Baltimore Ravens: What to Watch for in Preseason Game Action
There is more excitement in the air than usual for the Baltimore Ravens’ first preseason game. For starters, it presents a rematch of Super Bowl XLVII as the San Francisco 49ers come to town. More importantly, it’s a rematch of the “Harbaugh Bowl” (or Har-Bowl), and the brothers will get up close and personal as the teams practice together after the game.
But most of the enthusiasm is centered on the football itself. The preseason will be more important for this Baltimore team than it was in the past. The Ravens are undergoing a number of major changes, and the exhibition games will be the first indicator of how successful those changes actually were.
It will be our first look at Gary Kubiak’s new offense—albeit an extremely watered down and vanilla look. The offensive line will be on the field against real competition for the first time, and its cohesion will be put to the test against a physical Niners front seven.
The live game action will also be instrumental in deciding position battles, as fringe receivers and third-string corners battle for their roster spots.
Nobody would blame you for turning on the TV just to see the Ravens playing football again, but these are a few aspects of the game that will be important to monitor.
How Do the Rookies Look?
The class of 2014 will don the Ravens jersey against an opponent for the first time, and it will be fascinating to see how the rookies play. Playing time tends to be very limited for the starters, but even the rookies who are expected to play major roles could get a somewhat extended run to get their feet wet.
C.J. Mosley has been wowing everyone throughout the offseason—so much so that Terrell Suggs compared him to a young Patrick Willis, according to Pat Kirwan of CBSSports. We’ll get to see Mosley on the same field as Willis for an early look at whether those comparisons are accurate.
For Timmy Jernigan, the game will provide an opportunity to build off his impressive camp play and go up against a very formidable offensive line.
It will be special to see the rookies for the first time, but their play will be very important as an indicator of who is making the NFL transition well and who is lagging behind.
Can We Glean Anything from the Offense?
Preseason offenses are always very limited versions of the full playbook, so we won’t be able to make any sweeping judgments about the offense and Gary Kubiak’s scheme. Nevertheless, there are some things that will be worth watching whenever the offense is on the field.
For the series or two that the starters are running the show, all eyes will be on Joe Flacco to evaluate his command of the offense. But those eyes should be on all the major contributors and how comfortable they look with the play calls and any audibles that may be called.
The game will also be an opportunity to see how the offensive line holds up and to evaluate the depth on the offense—particularly along the O-line and in the receiving corps.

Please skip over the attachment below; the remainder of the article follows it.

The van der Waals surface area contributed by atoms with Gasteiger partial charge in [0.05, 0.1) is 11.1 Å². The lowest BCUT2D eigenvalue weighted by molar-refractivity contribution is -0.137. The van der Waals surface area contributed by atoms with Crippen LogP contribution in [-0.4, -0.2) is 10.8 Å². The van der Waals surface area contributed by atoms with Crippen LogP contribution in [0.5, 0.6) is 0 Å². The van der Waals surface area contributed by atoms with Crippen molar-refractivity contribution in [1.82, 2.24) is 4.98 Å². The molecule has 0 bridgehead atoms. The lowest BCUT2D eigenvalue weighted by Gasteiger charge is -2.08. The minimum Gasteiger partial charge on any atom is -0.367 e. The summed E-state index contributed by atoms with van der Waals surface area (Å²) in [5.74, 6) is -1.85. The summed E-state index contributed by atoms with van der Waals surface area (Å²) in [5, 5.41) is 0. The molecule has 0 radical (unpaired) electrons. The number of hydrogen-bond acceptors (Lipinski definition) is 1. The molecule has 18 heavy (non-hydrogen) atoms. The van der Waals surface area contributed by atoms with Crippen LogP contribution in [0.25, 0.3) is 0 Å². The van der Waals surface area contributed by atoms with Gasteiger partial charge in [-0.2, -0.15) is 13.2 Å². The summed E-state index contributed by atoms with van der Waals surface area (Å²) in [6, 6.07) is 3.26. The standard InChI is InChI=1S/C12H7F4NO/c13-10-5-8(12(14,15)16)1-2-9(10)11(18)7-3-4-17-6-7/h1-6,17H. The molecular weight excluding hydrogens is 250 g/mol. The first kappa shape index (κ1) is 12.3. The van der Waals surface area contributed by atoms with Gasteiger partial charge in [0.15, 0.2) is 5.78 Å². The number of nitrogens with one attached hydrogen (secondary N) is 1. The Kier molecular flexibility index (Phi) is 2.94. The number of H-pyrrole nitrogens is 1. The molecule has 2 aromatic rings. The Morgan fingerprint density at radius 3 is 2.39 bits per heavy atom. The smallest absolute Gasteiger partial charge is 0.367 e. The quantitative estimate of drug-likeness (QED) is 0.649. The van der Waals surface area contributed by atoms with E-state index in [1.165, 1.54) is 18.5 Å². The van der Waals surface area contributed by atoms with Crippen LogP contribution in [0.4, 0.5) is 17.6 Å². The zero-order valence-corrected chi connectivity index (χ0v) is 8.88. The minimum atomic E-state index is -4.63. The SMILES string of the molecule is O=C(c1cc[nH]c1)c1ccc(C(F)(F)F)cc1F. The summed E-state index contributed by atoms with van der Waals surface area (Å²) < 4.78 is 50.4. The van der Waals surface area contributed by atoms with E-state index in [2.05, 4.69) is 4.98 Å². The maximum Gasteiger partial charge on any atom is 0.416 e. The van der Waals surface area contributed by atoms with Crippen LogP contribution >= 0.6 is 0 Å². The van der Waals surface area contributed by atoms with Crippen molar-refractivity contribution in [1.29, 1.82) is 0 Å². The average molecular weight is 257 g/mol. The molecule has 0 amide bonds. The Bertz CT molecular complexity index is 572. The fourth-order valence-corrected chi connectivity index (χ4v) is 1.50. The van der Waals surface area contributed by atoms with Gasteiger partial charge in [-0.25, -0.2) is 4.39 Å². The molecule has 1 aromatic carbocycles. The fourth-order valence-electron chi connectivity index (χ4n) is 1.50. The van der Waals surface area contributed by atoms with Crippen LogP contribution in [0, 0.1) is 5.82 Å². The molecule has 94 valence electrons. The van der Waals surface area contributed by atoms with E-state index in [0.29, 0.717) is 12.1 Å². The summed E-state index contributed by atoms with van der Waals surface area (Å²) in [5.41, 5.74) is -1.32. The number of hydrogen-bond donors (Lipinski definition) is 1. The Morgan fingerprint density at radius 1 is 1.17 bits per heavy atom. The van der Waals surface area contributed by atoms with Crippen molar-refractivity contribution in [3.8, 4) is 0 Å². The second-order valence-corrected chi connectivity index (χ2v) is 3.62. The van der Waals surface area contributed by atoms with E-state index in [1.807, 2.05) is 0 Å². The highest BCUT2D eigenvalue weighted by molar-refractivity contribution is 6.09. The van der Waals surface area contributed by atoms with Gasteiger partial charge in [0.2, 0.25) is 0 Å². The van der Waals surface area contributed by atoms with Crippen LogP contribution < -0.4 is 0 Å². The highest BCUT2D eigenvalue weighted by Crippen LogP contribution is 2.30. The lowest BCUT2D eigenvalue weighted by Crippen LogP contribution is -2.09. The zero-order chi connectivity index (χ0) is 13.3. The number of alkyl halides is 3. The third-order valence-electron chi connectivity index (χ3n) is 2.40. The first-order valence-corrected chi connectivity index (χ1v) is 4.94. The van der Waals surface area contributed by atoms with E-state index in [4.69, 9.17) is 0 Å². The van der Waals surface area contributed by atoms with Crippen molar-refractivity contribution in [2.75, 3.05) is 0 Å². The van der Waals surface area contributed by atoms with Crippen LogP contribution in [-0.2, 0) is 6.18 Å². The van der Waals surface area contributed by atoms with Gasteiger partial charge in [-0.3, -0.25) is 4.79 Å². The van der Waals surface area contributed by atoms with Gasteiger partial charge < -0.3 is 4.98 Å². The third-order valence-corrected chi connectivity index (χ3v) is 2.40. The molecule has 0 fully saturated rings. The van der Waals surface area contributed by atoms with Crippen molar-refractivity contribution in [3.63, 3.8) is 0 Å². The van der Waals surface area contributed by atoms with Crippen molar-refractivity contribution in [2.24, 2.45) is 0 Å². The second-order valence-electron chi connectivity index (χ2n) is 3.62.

There will still be plenty of questions about the offense, but the smaller things can be quite revealing about how the Ravens are adjusting to the new scheme.
How Does Rick Wagner Play?
The O-line as a whole needs to improve, but Rick Wagner exceeded the relatively low expectations we had for him at the end of the 2013 season to nab the starting right tackle spot.
There are questions about Kelechi Osemele’s health and how good Jeremy Zuttah really is as a center, but Wagner is the ultimate question mark on the line. We haven’t seen him on the field enough, and we have no idea what to expect.
He’s been tested by Terrell Suggs and Elvis Dumervil all summer, but the intensity will be cranked up a notch on a bigger stage.
You’re only as good as your weakest link, and Wagner projects to be the weakest link for the O-line. His performance will have consequences for the unit as a whole , so he is a key player to watch in the exhibition.
How Good Are the Young Receivers?
Offensive coordinator Gary Kubiak heaped praise on the receiving corps, calling this the best position battle he’s ever seen. Those words will be put to the test over the course of the preseason.
The preseason play of Torrey Smith, Steve Smith Sr. and Jacoby Jones (and Marlon Brown to some degree) will be important, but we know what they’ll provide for the most part. After them, it’s wildly unpredictable.
Baltimore was counting on Deonte Thompson and LaQuan Williams last year, but they didn’t deliver. This season, they are once again in the mix, but there is a new crop of emerging receivers stealing the headlines.
Kamar Aiken has been the star of camp, but he’ll need a strong preseason to earn a roster spot. Rookie Michael Campanaro is the most unique receiver on the roster, but he’s still somewhat raw. Jeremy Butler and Jace Davis are both undrafted free agents who have made the most of their opportunities in camp, and they’ll look to continue that trend in the exhibitions.
Neither of these players is likely to move the needle for the team this season, but their long-term development would be huge for the Ravens moving forward.
Which CB Plays the Best?
With Lardarius Webb sitting out, there will be plenty of snaps to go around for the other cornerbacks. This is a good thing for the coaching staff since it needs as much information as possible for making cuts and creating the depth chart.
None of the backup cornerbacks has been consistently good, and Asa Jackson has been the best of the bunch by all accounts.
Regardless, impressive practices don’t mean a whole lot if you can’t put it together on the field, and the cornerback race is still very much wide open.
Every candidate will get plenty of opportunities to prove his worth. Hopefully, at least one of them separates himself, but it may turn out the Ravens learn they need to bring in another free agent.
Whatever happens, the cornerbacks are playing for their jobs, so the added drama definitely merits your attention.